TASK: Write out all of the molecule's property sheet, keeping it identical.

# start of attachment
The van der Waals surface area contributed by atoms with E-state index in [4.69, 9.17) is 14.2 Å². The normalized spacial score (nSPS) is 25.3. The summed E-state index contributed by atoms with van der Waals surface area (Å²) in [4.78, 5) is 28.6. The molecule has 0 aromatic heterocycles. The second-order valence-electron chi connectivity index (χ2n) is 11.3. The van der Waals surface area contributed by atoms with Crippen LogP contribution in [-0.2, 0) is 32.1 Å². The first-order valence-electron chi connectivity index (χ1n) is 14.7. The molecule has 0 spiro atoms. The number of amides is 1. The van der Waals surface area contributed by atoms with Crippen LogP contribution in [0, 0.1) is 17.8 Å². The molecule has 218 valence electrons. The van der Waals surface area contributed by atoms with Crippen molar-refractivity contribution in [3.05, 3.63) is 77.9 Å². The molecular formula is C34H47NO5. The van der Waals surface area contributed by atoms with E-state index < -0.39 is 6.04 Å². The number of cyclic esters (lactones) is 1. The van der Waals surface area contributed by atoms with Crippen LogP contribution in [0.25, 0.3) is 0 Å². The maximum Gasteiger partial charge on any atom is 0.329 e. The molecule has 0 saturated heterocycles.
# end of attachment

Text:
The van der Waals surface area contributed by atoms with E-state index in [4.69, 9.17) is 14.2 Å². The normalized spacial score (nSPS) is 25.3. The summed E-state index contributed by atoms with van der Waals surface area (Å²) in [4.78, 5) is 28.6. The molecule has 0 aromatic heterocycles. The second-order valence-electron chi connectivity index (χ2n) is 11.3. The van der Waals surface area contributed by atoms with Crippen LogP contribution in [-0.2, 0) is 32.1 Å². The first-order valence-electron chi connectivity index (χ1n) is 14.7. The molecule has 0 spiro atoms. The number of amides is 1. The van der Waals surface area contributed by atoms with Crippen LogP contribution in [0, 0.1) is 17.8 Å². The molecule has 218 valence electrons. The van der Waals surface area contributed by atoms with Crippen molar-refractivity contribution in [3.05, 3.63) is 77.9 Å². The molecular formula is C34H47NO5. The van der Waals surface area contributed by atoms with E-state index < -0.39 is 6.04 Å². The number of cyclic esters (lactones) is 1. The van der Waals surface area contributed by atoms with Crippen LogP contribution in [0.25, 0.3) is 0 Å². The maximum Gasteiger partial charge on any atom is 0.329 e. The molecule has 0 saturated heterocycles.